It’s no mystery to anyone in Michigan: Our auto insurance rates are predatory and unaffordable. We pay $2,600 annually — twice the national average, according to insurance search engine Zebra. For Detroiters — the average is $5,414. That’s unacceptable.
I’m 33-years-old and paying $7,500 a year for my auto insurance. In my neighborhood and ZIP code, the average annual rate is $5,000. My wife and I have three cars, nothing fancy, and two of which are more than 10 years old. If given the chance, we’d opt out of Personal Injury Protection (PIP) because it would save my family roughly $3,000 a year, and we have medical coverage like more than 90% of Michiganders thanks to Obamacare (also known as the Affordable Care Act).
Under the current system, many families in my neighborhood completely forego car insurance: They don’t drive legally, can’t afford new cars or the insurance, so they don’t buy it. Families are paying more to insure cars than they are worth.
Michiganders have had the same no-fault auto insurance system with astronomical rates my whole life. Over the past 10 years that I’ve been working in Lansing, every single elected member from Detroit or an urban community has said, “My number one priority is to get rid of redlining. It’s to change the gender gaps. It’s to make auto insurance more affordable.” This bill does all three.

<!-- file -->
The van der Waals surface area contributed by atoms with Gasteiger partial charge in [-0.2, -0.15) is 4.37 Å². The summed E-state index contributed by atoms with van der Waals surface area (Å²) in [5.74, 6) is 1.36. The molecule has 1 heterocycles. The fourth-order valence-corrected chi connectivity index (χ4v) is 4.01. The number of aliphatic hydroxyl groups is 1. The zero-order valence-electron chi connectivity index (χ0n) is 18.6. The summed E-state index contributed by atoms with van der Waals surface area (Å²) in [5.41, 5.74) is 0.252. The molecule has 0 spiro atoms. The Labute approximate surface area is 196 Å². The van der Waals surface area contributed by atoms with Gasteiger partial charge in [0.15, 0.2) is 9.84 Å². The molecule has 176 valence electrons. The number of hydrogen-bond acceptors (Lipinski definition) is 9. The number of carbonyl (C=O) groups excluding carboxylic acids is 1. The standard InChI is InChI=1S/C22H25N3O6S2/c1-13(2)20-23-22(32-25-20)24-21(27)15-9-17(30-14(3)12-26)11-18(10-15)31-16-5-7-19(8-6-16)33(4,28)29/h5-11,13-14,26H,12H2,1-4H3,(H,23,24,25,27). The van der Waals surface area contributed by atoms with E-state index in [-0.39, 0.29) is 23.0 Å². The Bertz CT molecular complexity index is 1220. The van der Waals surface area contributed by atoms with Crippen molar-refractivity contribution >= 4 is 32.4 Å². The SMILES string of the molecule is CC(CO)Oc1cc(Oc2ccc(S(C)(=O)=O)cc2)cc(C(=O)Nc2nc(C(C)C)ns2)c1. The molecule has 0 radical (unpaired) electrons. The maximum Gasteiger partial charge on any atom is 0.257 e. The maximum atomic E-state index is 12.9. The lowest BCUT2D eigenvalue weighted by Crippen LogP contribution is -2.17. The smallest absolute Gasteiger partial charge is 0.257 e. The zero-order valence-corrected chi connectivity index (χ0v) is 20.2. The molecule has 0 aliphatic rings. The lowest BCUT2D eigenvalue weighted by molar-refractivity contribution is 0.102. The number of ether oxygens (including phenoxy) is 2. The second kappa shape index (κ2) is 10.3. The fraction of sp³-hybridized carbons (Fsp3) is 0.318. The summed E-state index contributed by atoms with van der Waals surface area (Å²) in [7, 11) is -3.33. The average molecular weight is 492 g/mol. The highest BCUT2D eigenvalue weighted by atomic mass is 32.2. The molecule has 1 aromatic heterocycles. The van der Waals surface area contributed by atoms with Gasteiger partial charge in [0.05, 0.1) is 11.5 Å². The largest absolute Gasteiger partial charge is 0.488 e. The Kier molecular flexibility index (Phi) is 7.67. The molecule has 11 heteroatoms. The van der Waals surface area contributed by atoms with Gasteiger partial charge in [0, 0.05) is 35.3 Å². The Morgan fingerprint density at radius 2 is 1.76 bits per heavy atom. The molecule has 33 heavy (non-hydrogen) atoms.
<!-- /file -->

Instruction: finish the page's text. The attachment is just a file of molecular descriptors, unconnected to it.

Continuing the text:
Senate Bill 1 — the bill that passed the Michigan Senate this week — is a step in the right direction of trying to fix our auto insurance laws. While this legislation isn’t perfect by any means, it started the discussion and yielded a better bill in the House. This will lower our rates by including key details that make a difference, especially to Detroiters.
When former President Lyndon B. Johnson signed the landmark Civil Rights Act of 1964, he knew it was because Congress had been fighting over civil rights laws for seven years. In fact, the first piece of civil rights legislation was passed in 1957 — and quite frankly, it was bad. Even President Johnson said it was terrible and the hardest bill he’s ever completed. Yet, he was proud of it because never, since Reconstruction, had anyone been able to successfully convince people who were flat-out racists to come onboard.
For that one moment, President Johnson was able to crack open the door of reform, and I believe this auto insurance legislation is our similar opportunity. This is the first chance for us to amend laws that have not changed in my lifetime, and that are overdue to be updated. Obamacare didn’t go far enough, but because of it, 1.2 million Michiganders have coverage they didn’t have before. This reform will ensure more drivers have auto coverage.
The auto insurance legislation being worked on in the House and Senate is the first step to relieve residents from criminally high bills. And believe me, if a better plan arises, I’m all for it. Today, my job is to get a bill passed through two Republican chambers of the legislature and signed by my Democratic Governor.
Let me put it this way: When I ran for the Senate, I said we can do better and this plan is better than anything we’ve had up until now.
Sure, we can do better tomorrow, but for now, let’s step towards better and get this done.
– Adam Hollier, Michigan State Senator